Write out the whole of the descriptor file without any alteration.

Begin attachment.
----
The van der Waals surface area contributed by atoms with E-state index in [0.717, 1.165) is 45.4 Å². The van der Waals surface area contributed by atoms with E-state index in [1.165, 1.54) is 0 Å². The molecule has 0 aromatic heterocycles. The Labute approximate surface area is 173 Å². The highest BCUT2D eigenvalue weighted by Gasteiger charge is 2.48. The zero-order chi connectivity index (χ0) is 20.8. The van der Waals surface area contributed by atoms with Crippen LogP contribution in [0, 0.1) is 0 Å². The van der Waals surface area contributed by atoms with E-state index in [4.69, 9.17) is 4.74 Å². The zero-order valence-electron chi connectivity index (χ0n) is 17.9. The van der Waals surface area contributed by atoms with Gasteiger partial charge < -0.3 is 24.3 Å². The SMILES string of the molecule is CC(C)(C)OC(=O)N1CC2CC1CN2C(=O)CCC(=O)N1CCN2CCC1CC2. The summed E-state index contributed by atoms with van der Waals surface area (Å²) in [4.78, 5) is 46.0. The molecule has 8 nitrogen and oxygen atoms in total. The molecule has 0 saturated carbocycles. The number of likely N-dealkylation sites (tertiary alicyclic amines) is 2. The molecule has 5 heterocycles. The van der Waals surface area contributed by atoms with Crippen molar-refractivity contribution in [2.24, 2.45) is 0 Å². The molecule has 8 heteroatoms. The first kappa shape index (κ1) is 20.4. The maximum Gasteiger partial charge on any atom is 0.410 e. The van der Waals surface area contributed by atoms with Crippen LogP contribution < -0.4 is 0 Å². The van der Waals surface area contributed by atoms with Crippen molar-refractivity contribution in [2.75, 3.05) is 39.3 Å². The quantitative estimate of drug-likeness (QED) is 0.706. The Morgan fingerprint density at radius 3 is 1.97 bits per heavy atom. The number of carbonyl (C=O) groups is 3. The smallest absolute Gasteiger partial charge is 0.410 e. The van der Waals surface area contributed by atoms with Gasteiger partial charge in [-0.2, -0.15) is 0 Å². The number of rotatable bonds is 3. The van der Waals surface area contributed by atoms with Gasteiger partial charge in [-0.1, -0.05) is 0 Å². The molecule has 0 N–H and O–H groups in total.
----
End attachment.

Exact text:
The van der Waals surface area contributed by atoms with E-state index in [0.717, 1.165) is 45.4 Å². The van der Waals surface area contributed by atoms with E-state index in [1.165, 1.54) is 0 Å². The molecule has 0 aromatic heterocycles. The Labute approximate surface area is 173 Å². The highest BCUT2D eigenvalue weighted by Gasteiger charge is 2.48. The zero-order chi connectivity index (χ0) is 20.8. The van der Waals surface area contributed by atoms with Crippen LogP contribution in [0, 0.1) is 0 Å². The van der Waals surface area contributed by atoms with E-state index in [4.69, 9.17) is 4.74 Å². The zero-order valence-electron chi connectivity index (χ0n) is 17.9. The van der Waals surface area contributed by atoms with Gasteiger partial charge < -0.3 is 24.3 Å². The SMILES string of the molecule is CC(C)(C)OC(=O)N1CC2CC1CN2C(=O)CCC(=O)N1CCN2CCC1CC2. The summed E-state index contributed by atoms with van der Waals surface area (Å²) in [4.78, 5) is 46.0. The molecule has 8 nitrogen and oxygen atoms in total. The molecule has 0 saturated carbocycles. The number of likely N-dealkylation sites (tertiary alicyclic amines) is 2. The molecule has 5 heterocycles. The van der Waals surface area contributed by atoms with Crippen molar-refractivity contribution in [2.24, 2.45) is 0 Å². The molecule has 8 heteroatoms. The first kappa shape index (κ1) is 20.4. The maximum Gasteiger partial charge on any atom is 0.410 e. The van der Waals surface area contributed by atoms with Crippen LogP contribution < -0.4 is 0 Å². The van der Waals surface area contributed by atoms with Crippen molar-refractivity contribution in [2.75, 3.05) is 39.3 Å². The quantitative estimate of drug-likeness (QED) is 0.706. The Morgan fingerprint density at radius 3 is 1.97 bits per heavy atom. The number of carbonyl (C=O) groups is 3. The smallest absolute Gasteiger partial charge is 0.410 e. The van der Waals surface area contributed by atoms with Gasteiger partial charge in [-0.2, -0.15) is 0 Å². The number of rotatable bonds is 3. The van der Waals surface area contributed by atoms with Gasteiger partial charge in [-0.1, -0.05) is 0 Å². The molecule has 0 N–H and O–H groups in total.